A reported “cyber intrusion” at a rural government-run school district in South Carolina was a ransomware attack, multiple local sources with knowledge of the situation tell this news outlet. And while it remains unclear what information was stolen – or how much is being sought as “ransom” – parents have grown increasingly concerned by the district’s ongoing silence related to the issue.
As we exclusively reported eleven days ago, a “cyber intrusion” reportedly took place at the Calhoun county school district – which serves an estimated 1,800 students and is headquartered in St. Matthews, S.C., roughly thirty miles southeast of the state capital of Columbia.
As we noted in our report, parents were alerted to the incident via a recorded phone message from deputy district superintendent Ferlondo Tullock. That message informed them that personal information in possession of the district may have been “compromised” – and that they should take precautions to protect themselves.
No elaboration was provided, nor were parents advised as to what sort of “precautions” they should take.
A transcript of Tullock’s call obtained by this news outlet referenced a “software virus that may affect the security of personal data.”
“We are providing this call to ensure that you are aware and are taking the necessary steps to protect your personal information,” Tullock said in the call.
More than a week-and-a-half later, the district has yet to communicate anything about the incident in writing – either to parents or to the local media, which we are told has been in no hurry to cover the story.
As we noted in our report, agents of the S.C. State Law Enforcement Division (SLED) are investigating the intrusion with assistance from the federal government. According to our sources, that assistance is coming via the U.S. Secret Service – which operates a nationwide network of computer crimes task forces as well as National Computer Forensic Institute (NCFI) in Hoover, Alabama.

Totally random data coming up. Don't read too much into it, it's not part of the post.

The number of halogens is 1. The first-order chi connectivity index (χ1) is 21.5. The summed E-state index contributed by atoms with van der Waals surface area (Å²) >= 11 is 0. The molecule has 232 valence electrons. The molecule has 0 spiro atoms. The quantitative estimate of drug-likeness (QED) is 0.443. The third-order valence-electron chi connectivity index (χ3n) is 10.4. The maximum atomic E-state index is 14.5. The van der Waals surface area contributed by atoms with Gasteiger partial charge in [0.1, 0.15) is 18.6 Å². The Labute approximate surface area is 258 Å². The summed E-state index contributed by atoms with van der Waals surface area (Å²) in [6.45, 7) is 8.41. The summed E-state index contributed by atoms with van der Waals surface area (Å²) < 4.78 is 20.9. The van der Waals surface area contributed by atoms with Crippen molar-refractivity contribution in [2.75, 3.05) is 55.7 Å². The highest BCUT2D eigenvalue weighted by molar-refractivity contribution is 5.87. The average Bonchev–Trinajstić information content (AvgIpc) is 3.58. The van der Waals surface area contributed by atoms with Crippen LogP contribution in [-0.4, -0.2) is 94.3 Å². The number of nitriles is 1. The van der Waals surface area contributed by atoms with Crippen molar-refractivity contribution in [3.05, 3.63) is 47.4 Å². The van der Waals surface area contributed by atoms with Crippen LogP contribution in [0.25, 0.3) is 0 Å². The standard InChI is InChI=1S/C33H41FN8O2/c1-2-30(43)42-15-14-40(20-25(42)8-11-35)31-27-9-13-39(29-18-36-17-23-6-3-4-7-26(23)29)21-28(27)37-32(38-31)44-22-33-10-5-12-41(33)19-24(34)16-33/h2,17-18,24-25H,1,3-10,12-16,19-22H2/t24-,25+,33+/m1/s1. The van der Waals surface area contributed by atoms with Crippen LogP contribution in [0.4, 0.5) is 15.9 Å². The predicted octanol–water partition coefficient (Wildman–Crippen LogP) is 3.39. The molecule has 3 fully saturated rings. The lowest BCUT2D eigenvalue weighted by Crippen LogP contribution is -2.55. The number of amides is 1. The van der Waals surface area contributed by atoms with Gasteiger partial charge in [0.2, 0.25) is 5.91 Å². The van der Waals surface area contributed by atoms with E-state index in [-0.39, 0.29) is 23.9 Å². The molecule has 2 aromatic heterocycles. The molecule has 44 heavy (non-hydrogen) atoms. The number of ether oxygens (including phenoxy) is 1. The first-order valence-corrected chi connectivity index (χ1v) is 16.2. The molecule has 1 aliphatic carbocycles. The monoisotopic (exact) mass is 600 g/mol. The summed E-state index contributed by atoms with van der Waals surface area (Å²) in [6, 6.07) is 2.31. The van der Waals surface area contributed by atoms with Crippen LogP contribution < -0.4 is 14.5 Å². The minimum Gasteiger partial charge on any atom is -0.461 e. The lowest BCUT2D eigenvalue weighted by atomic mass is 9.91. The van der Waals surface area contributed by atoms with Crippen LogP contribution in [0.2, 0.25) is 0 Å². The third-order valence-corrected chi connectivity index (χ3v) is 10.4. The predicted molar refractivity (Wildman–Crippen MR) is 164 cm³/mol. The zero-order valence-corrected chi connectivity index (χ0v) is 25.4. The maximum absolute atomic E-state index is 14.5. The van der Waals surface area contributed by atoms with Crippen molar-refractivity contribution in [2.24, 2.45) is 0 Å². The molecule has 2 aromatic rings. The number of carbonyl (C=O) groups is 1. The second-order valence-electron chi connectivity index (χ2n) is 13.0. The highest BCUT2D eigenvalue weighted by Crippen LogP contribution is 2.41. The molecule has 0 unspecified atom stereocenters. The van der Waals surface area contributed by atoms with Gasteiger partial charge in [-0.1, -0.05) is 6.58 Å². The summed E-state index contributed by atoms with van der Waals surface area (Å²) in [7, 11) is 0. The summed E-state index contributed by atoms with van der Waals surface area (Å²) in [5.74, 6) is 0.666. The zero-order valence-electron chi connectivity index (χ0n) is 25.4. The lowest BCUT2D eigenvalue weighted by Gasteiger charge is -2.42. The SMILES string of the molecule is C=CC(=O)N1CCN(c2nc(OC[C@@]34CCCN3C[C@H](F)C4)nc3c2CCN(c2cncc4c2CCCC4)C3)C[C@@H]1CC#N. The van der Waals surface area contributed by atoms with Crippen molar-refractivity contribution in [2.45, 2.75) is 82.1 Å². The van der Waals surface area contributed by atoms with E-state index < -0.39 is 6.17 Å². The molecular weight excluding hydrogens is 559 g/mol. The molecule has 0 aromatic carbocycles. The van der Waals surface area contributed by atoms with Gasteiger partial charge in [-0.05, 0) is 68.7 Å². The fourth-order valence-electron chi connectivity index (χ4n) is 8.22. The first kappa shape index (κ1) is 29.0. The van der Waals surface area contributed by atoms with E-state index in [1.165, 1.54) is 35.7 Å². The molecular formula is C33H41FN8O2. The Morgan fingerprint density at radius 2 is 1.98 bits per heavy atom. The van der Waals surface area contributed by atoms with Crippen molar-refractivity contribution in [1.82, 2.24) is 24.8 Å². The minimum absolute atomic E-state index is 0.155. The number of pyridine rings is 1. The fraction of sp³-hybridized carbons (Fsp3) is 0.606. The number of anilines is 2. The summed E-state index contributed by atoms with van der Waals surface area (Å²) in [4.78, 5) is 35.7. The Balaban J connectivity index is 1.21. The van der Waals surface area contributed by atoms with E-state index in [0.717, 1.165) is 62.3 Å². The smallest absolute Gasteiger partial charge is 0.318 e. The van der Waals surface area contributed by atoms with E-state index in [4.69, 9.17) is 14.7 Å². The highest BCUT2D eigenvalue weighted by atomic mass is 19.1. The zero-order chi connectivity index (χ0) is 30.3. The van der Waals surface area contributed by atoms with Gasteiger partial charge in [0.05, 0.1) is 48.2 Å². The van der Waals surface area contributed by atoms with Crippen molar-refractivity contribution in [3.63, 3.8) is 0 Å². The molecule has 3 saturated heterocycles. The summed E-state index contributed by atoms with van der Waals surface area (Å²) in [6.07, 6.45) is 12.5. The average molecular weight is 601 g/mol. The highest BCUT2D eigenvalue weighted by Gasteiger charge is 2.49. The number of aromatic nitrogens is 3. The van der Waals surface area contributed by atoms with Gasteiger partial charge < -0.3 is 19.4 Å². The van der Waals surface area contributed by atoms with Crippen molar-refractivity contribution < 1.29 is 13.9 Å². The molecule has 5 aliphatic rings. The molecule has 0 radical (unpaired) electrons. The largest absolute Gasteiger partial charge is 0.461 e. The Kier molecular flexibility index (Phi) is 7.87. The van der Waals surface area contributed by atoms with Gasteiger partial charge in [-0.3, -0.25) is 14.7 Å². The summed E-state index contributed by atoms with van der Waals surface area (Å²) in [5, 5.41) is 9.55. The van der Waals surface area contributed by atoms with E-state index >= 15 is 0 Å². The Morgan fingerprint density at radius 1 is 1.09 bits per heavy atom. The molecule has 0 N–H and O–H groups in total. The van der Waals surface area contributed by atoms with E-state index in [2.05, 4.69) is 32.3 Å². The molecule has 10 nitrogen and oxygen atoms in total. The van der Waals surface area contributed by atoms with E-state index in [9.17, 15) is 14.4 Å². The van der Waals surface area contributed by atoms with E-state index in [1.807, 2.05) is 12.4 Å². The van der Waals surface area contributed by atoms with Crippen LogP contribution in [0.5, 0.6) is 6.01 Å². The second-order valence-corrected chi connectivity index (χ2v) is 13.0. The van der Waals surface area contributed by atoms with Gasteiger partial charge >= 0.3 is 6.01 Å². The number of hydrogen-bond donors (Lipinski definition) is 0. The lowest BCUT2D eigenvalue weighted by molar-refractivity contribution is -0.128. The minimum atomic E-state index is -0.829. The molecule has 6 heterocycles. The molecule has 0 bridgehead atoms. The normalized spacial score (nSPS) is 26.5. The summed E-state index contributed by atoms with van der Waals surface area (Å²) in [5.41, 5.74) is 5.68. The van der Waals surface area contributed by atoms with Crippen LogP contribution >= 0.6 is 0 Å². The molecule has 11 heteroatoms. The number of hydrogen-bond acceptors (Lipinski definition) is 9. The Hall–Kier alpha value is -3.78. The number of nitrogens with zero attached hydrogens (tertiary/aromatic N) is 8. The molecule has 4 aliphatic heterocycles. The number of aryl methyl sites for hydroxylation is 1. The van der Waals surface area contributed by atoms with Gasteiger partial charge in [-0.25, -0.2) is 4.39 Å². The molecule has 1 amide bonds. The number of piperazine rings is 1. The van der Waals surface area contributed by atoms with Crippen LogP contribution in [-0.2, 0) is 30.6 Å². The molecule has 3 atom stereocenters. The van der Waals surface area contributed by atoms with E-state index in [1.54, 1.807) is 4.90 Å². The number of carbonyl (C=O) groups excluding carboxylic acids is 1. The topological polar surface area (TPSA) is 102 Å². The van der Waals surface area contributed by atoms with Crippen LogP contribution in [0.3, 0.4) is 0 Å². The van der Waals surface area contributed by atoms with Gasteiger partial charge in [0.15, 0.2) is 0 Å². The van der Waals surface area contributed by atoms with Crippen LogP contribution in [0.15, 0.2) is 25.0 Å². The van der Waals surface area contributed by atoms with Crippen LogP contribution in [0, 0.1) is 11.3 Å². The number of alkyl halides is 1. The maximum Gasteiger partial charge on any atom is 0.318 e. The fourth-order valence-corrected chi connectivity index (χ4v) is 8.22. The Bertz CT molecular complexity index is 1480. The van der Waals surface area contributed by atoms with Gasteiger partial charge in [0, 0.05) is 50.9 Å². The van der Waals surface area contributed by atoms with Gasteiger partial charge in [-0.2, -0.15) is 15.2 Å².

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What are they looking for? Good question …
According to our sources, SLED and Secret Service forensic analysts will comb through data from the district’s computer servers to see if they can identify when, where and how the rumored ransomware attack took place – although that process could take a significant amount of time given the massive amounts of data involved.
In the event we receive some sort of timetable on these efforts, we will be sure to pass along that information to our readers …
In the meantime, we would encourage district officials to share what they can about this incident with the public. Parents are understandably apprehensive, and the ongoing lack of communication from those responsible for safeguarding this information is fueling fear within the local community.
Developing effective strategies to prevent/ deal with such attacks is going to be increasingly vital in the years to come as ransomware attacks and other cyber intrusions against government targets are on the rise. Just last week, we reported on another rumored cyber attack in Jasper county – one which was also alleged to have included a ransomware component.
SLED is investigating that incident as well … and we hope to have an update on that situation soon.
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